The JOBS Act (formally, the “Jumpstart Our Business Startups Act”) was designed to facilitate raising capital by reducing regulatory burdens. Specifically, the Act creates a separate class of issuers under the U.S. Securities Act of 1933 and the Exchange Act of 1934 for “emerging growth companies.” Emerging growth companies, you will recall, were defined as issuers with annual gross revenues of less than $1 billion and a public float of less than $700 million.
Encouraging Analyst Coverage
The new law essentially unwinds the rules affecting analysts enacted in July 2002 as part of the Sarbanes-Oxley Act—at least as they relate to the newly defined emerging growth companies. Prior to 2002 small companies planning IPOs were often only followed by the broker or investment bank planning on leading their IPO. Potential conflicts would arise when analysts at a firm were predisposed to give IPO prospects favorable ratings, despite negative financials, in hopes of winning more business from the newly public company.
Small firms seeking to do IPOs are frequently not of sufficient size or profit potential for investment bank analysts to cover the fledgling public companies. So for the past decade (since Sarbanes-Oxley) these emerging growth companies have had a difficult time getting investment bank analysts to cover and publish their analysis. Supporters of the JOBS Act felt that investors were reluctant to invest in a firm that had no analyst coverage and that the need to encourage IPO investors overcame any potential risk of a conflict of interest.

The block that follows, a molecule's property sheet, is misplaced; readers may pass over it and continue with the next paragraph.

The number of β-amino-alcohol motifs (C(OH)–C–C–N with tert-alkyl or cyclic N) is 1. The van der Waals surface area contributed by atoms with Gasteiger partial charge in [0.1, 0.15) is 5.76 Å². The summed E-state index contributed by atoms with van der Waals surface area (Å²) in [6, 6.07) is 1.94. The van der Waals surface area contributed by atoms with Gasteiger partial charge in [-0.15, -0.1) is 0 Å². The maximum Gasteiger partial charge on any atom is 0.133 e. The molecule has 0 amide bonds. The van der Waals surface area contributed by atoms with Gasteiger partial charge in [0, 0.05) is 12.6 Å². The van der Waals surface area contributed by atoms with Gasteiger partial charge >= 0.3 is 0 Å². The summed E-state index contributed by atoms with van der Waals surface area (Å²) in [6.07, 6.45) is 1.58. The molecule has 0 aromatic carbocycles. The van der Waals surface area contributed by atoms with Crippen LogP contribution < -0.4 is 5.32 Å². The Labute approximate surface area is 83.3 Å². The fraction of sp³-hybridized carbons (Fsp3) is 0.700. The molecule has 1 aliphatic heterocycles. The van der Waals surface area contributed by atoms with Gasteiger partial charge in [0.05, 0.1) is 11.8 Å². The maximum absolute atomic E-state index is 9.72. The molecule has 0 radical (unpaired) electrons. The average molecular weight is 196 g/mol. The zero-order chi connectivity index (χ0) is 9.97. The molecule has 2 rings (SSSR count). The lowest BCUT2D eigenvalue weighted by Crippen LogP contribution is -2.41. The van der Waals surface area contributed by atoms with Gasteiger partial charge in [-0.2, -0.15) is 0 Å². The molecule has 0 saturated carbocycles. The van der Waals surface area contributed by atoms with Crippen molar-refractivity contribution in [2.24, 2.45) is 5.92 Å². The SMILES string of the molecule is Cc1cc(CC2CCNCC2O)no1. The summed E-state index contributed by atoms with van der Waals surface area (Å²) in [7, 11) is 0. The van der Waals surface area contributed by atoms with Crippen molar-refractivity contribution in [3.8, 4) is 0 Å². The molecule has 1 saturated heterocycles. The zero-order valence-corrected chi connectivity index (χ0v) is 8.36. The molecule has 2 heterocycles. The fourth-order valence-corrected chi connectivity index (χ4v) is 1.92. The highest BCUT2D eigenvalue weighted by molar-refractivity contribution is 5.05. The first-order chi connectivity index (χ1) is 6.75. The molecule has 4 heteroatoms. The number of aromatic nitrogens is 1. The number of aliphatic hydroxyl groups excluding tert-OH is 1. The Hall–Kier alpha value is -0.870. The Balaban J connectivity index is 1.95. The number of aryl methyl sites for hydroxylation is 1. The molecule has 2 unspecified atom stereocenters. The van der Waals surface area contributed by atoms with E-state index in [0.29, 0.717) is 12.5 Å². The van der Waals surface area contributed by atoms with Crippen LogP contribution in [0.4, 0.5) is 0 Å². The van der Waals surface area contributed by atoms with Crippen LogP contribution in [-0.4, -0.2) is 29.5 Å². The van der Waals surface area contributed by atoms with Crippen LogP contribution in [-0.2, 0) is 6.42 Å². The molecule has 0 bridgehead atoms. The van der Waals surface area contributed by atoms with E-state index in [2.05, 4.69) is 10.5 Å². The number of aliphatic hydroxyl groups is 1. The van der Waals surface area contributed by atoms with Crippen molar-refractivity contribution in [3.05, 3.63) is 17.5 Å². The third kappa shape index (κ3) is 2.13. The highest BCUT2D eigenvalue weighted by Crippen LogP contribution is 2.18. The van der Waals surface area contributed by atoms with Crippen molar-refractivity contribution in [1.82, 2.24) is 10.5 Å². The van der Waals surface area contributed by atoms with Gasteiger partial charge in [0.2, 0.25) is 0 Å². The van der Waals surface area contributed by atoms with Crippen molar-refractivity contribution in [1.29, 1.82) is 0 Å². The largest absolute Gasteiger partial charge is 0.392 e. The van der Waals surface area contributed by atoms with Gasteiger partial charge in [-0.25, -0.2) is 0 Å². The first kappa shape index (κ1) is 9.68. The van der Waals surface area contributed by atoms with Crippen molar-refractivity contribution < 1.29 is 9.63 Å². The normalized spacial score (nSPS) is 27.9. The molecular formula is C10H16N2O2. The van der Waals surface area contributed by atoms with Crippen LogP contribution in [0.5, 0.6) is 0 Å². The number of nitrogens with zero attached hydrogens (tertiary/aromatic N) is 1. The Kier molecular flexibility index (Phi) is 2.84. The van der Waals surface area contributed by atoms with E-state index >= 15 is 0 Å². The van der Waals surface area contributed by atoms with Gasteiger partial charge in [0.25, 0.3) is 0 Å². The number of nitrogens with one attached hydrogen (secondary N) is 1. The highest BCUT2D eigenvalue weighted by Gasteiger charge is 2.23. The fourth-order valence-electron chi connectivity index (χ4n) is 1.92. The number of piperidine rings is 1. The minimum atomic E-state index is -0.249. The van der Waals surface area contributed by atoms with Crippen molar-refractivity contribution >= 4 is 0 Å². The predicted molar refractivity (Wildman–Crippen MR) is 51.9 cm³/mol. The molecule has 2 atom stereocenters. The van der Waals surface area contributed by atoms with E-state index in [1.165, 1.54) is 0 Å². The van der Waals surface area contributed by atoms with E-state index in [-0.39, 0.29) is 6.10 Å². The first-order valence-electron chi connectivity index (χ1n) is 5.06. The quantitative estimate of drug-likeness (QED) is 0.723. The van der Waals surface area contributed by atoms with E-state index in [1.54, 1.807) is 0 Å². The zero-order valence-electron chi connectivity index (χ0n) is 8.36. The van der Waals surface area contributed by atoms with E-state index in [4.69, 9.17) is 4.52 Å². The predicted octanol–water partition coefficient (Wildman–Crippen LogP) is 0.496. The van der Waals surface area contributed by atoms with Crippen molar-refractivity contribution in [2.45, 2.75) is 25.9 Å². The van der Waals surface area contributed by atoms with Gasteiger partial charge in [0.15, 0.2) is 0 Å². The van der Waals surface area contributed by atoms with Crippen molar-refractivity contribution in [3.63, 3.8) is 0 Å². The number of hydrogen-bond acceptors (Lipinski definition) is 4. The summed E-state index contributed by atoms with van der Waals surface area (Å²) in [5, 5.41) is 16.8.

The JOBS Act therefore amends the definition of “sale” in Sec. 2(a)(3) of the Securities Act so that an analyst report will no longer qualify as an offer to sell. The portion of the Securities Exchange Act amended by Sarbanes-Oxley (Sec 15D) is adjusted to once again allow securities analysts to call on companies (emerging growth companies at least), with investment bankers, a practice that had been banned for the past decade. The ban on publishing and releasing reports on companies that have an underwriting relationship is also lifted with a revision of Section 15A of the Securities Exchange Act.
Introducing Conflicts of Interest?
The change is not inconsequential. Last year more than 90% of companies launching IPOs qualified as emerging growth companies. Underwriters of those companies may once again issue research and recommendation on the qualifying companies they are underwriting.
Opponents to the new legislation fear that unwinding this particular piece of Sarbanes Oxley legislation will open the floodgates on the type of conflicts of interests that occurred at the end of the internet bubble and lead analysts to issue buy recommendations on stocks that are clearly overvalued.
While banks and brokers are once again free to issue analyst reports on client-companies with less than a billion dollars in revenue, they are still bound by all other securities regulations and will be liable if they publish fraudulent statements about stocks in general.
What remains to be seen is how quickly securities underwriters will take before they are once again offering to cover customers and prospective customers.
While not required by the current law, prudent financial institutions will develop clear internal guidelines for when and how underwriting teams and research teams interact.
Ann Longmore and I are examining each of these revisions in individual articles over a series of weeks and discussing their potential impact and insurance ramifications.